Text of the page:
If you’ve purchased a product recently that is said to have been made from recycled materials, it is likely that you would have seen the words “pre-consumer” or “post-consumer” somewhere on the label or product. In fact, it may have even had a percentage tied to it as well.
So what is the difference? Well to get started, when talking about recycled materials - they are usually broken down into 3 different categories - pre-consumer waste, post-consumer waste, and recycled post-consumer waste.
What is Pre-Consumer Waste?
Pre-consumer waste is waste that is generated by manufacturers, facilities, or organizations - that doesn’t reach the consumer. Many industries have done their best to be as efficient as possible and reduce pre-consumer waste and unusable raw materials in their business, but unfortunately pre-consumer waste is still a natural byproduct of most industries.
To that point, many companies and industries have become resourceful and found uses to repurpose a lot of pre-consumer waste to make new products. Since pre-consumer waste can range from anything from metal, to food, to paper, to any other virgin material - there is no shortage of products it can be used for.
What is Post-Consumer Waste?
Post-consumer waste on the other hand is waste that comes to be at the end of the consumer lifecycle. The consumer has used the product for whatever they had set out to do and is looking to get rid of it in some form or another. It should be noted - hopefully, the consumer has exhausted all reuse options at this point - by finding ways to reuse items they are actively helping reduce waste in the environment. This can be something as simple as keeping a glass jar to use as storage for your cereal.
Alas, once the item is discarded it has three potential paths - it will be recycled, sent to a landfill, or incinerated. The negative effect that landfills are having on the environment is pretty well documented, but both landfills and incineration are terrible for the planet. They release harmful gasses and toxins into the atmosphere that directly contribute to global warming.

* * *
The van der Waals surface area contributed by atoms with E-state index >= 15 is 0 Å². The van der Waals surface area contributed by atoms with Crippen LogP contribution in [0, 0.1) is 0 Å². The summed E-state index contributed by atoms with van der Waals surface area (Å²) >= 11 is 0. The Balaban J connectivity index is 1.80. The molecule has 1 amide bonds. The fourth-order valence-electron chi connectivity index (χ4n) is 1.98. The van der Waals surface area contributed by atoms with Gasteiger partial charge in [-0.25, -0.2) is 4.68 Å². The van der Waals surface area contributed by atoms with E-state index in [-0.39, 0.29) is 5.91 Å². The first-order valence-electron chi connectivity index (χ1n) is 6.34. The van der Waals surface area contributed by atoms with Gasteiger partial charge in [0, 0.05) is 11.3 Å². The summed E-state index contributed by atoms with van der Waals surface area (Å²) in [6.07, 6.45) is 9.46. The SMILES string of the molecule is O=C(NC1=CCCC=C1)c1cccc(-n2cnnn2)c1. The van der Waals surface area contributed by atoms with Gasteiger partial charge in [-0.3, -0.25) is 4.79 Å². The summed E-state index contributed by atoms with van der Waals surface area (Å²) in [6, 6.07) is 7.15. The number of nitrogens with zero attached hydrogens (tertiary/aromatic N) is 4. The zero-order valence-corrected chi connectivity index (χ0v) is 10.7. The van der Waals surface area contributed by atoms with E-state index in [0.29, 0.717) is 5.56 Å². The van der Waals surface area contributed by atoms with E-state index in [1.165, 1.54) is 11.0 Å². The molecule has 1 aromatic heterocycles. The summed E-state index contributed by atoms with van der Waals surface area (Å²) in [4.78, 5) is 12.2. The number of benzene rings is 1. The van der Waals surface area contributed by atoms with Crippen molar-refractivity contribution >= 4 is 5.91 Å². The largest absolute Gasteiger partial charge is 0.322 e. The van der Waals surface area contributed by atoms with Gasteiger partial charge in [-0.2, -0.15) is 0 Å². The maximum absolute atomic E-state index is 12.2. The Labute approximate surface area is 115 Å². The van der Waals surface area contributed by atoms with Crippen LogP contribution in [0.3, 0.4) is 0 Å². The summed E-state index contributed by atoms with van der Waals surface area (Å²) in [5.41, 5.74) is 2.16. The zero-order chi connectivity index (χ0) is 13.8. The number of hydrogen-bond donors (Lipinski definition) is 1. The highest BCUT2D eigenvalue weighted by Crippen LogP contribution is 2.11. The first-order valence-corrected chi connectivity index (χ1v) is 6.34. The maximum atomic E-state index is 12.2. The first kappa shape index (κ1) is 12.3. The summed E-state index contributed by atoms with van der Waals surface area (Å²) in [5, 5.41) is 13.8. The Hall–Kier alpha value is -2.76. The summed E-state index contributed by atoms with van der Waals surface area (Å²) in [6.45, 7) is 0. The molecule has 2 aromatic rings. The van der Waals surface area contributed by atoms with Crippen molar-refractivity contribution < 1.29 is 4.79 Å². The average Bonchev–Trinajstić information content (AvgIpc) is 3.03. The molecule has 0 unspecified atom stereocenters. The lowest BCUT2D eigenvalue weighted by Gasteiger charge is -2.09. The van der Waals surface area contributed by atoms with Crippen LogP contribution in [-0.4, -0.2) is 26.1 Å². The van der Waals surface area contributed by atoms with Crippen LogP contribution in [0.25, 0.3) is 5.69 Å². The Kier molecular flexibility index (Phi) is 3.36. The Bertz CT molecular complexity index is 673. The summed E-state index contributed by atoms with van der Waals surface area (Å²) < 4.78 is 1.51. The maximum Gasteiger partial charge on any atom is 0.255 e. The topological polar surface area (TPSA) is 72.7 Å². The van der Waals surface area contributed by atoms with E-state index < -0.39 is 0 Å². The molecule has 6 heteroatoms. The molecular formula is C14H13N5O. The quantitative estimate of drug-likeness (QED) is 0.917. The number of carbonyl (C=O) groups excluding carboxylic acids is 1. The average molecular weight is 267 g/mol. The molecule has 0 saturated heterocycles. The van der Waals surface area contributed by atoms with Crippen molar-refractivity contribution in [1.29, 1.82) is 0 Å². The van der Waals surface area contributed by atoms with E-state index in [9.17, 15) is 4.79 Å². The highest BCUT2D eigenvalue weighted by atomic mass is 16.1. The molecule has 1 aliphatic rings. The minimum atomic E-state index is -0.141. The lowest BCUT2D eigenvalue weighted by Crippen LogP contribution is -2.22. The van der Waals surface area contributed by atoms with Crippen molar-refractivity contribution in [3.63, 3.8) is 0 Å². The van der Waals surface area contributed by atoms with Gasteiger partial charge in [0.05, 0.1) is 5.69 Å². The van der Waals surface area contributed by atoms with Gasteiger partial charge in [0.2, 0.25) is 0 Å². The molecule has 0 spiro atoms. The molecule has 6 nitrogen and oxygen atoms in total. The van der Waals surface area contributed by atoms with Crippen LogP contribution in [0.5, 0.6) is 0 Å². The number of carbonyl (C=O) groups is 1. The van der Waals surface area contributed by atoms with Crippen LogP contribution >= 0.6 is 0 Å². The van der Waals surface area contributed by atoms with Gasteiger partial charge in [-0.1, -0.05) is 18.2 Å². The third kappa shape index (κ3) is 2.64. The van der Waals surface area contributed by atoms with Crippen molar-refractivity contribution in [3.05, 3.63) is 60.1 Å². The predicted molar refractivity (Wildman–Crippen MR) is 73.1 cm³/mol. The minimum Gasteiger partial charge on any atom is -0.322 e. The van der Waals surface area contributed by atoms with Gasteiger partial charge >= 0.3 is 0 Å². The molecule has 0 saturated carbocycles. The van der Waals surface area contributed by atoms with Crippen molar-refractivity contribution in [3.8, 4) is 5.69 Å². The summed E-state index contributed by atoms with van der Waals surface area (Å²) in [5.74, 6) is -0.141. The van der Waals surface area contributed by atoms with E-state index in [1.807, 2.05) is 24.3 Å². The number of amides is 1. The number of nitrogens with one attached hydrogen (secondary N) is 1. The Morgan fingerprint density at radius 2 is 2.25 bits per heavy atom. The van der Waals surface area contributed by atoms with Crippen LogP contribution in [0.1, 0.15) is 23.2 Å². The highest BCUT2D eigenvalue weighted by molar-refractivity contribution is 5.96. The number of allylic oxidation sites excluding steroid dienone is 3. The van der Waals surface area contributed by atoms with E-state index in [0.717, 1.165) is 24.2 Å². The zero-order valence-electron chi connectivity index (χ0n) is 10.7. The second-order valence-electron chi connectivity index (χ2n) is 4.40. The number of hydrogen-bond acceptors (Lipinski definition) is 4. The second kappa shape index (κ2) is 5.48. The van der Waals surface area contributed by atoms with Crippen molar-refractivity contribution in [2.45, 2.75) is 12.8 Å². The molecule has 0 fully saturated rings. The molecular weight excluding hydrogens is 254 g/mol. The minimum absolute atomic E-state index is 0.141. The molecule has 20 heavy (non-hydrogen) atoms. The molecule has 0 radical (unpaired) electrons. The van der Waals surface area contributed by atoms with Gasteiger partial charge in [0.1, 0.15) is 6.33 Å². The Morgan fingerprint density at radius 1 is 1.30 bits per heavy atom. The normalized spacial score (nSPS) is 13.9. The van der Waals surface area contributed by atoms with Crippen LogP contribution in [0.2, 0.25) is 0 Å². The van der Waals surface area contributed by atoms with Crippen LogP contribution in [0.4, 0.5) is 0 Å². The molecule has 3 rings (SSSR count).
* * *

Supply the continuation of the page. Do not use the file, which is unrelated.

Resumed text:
Making sure post-consumer waste is recycled - and reused as many times as possible - is imperative to preventing pollution. It is not the perfect system, as there are many challenges that come with recycling products, but it is our best route to preventing products from ending up in landfills or incinerators.
What is Recycled Post-Consumer Waste?
Recycled post-consumer waste are products that have reached the end of their product lifecycle and were already made from recycled materials. Unfortunately, a lot of items cannot be recycled countless times - every material and product has a specific number of times it can be recycled. It is commonly said that many paper items can be recycled up to 7 times.
Which products should you be looking for?
Choosing any products made from recycled materials instead of virgin materials is a great start. If you are looking at two similar products and one is made from pre-consumer waste and the other is from post-consumer waste - we recommend opting for the product made of post-consumer waste.
The reason is that these products are generally at a higher risk of ending up in landfills. As stated above, many industries have become very efficient and creative in finding ways to utilize pre-consumer waste and build it into their businesses so that it is used to create something.
Post-consumer waste on the other hand has reached the end of its lifecycle and is much more likely to be diverted to a landfill if it is not recycled. So by choosing post-consumer waste products you are directly increasing the demand and helping grow the need for these types of products in the market..